not sure it has a name; more formally stated, it would be:
|a-b| = 100
|c-b| = 20
|c-d| = 90
|a-d| = 170
|x| stands for the absolute value of x
As far as the generalized system goes, if you have N equations of this type with k unknowns, you have N choices of sign. Without loss of generality (because any solution yields a second solution with reversed ordering) you can choose a sign for the first equation, and a particular value for one of the unknowns (since the whole thing can slide left and right in position). Then you have 2N-1 possibilities for the remaining equations, and all you have to do is go through them to see which ones, if any, have solutions. Because the coefficients are all +/- 1 and each equation has 2 unknowns, you just go through them one by one:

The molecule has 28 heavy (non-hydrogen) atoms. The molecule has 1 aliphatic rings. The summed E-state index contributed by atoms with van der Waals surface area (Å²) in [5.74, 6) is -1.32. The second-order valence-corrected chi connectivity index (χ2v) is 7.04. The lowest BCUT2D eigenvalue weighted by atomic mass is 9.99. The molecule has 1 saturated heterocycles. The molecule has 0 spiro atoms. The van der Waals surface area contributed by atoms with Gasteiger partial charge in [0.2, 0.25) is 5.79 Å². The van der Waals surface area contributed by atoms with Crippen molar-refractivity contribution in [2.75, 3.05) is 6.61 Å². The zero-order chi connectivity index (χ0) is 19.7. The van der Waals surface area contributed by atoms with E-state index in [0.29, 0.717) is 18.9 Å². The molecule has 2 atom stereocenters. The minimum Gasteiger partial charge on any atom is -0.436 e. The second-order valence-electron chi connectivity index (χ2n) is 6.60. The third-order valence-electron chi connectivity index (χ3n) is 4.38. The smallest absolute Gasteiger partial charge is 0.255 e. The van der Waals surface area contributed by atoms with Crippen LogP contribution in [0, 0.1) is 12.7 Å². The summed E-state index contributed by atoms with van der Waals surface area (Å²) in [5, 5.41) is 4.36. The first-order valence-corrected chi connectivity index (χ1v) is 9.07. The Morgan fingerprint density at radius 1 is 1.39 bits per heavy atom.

Step 1: Without loss of generality,
choose a sign for one equation
and pick a value for one unknown:
a-b = 100, a = 0
Step 2: Choose signs for the remaining absolute values.
a = 0
a-b = 100
c-b = 20
c-d = 90
a-d = 170
Step 3: go through them one by one to solve / verify there aren't conflicts
(time = N steps).
0-b = 100 => b = -100
c-b = 20 => c = -80
c-d = 90 => d = -170
a-d = 170 => OK => (0,-100,-80,-170) is a solution
Step 4: if this doesn't work, go back through the possible choices of sign
and try again, starting at step 2.
Full set of solutions is (0,-100,-80,-170)
and its negation (0,100,80,170) and any number x<sub>0</sub> added to all terms.
So an upper bound for the runtime is O(N * 2N-1) ≡ O(N * 2N).
I suppose there could be a shortcut but no obvious one comes to mind.